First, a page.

No-fault auto insurance overhaul bill passes Michigan Senate

Auto insurance - No Fault - Car accident

The state’s Legislature held its first vote to modify the system near the end of last week.

The Michigan Legislature voted on a bill to modify the no-fault auto insurance system in the state, approving changes meant to reduce the cost of coverage for drivers while overcoming some of the challenges left behind by the overhaul made in 2019.

The 2019 changes cause certain medical providers to stop providing care to car crash victims.

The new legislation voted on last week passed the Senate. It was meant to boost reimbursement rates for medical providers providing treatment to car crash victims in the state.

Auto insurance - Michigan Law

The primary bill in the package was sponsored by Michigan Senator Mary Cavanagh (D-Redford Township). It was intended to repair what Cavanaugh referred to as unintended consequences of the changes to the no-fault auto insurance system in 2019. At that time, providers were issued a pay reduction of 45 percent for services commonly required by survivors of catastrophic vehicle accidents. That said, earlier this year, the Michigan Supreme Court issued a ruling stating that the reductions aren’t applicable to patients injured in crashes that occurred before the signing of the law in June 2019.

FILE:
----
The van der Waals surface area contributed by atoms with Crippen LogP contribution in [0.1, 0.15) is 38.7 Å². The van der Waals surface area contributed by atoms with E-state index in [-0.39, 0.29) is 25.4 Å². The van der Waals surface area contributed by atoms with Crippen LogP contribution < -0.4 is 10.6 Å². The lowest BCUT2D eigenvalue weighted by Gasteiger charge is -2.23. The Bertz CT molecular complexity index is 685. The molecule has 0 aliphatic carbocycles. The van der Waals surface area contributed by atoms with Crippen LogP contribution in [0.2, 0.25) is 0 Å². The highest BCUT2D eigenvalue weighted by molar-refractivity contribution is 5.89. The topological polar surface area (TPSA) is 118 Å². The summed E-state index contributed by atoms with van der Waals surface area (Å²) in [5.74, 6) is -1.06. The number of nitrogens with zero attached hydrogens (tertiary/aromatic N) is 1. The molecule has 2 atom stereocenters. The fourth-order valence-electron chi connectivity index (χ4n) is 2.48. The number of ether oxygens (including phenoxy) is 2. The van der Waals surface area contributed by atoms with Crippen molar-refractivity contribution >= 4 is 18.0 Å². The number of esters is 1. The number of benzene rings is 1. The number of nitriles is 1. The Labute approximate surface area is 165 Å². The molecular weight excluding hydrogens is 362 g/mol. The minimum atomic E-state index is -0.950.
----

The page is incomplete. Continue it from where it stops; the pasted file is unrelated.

The Senate passed the new bill last week in a vote of 23-14. According to Senator John Damoose (R-Harbor Springs), the changes in the new bill are overdue. He conceded that they might not be implemented in time for some crash victims affected by the shortfalls of the 2019 changes.

“Even if we fix this today, some of the damage is permanent and cannot be undone,” said Damoose in a speech describing the providers who closed their doors following the overhaul bill four years ago.

The new auto insurance bill is meant to help overcome problems with the previous overhaul.

According to Cavanaugh, lawmakers in the state can focus on correcting the “crisis of care” in the state without causing harm to the current law’s cost-saving benefits.

However, some Republican lawmakers have expressed concern over the effect this will have on the cost of auto insurance for drivers. According to Michigan Senator Ed McBroom (R-Waucedah Township), the package is a “pile of junk”.

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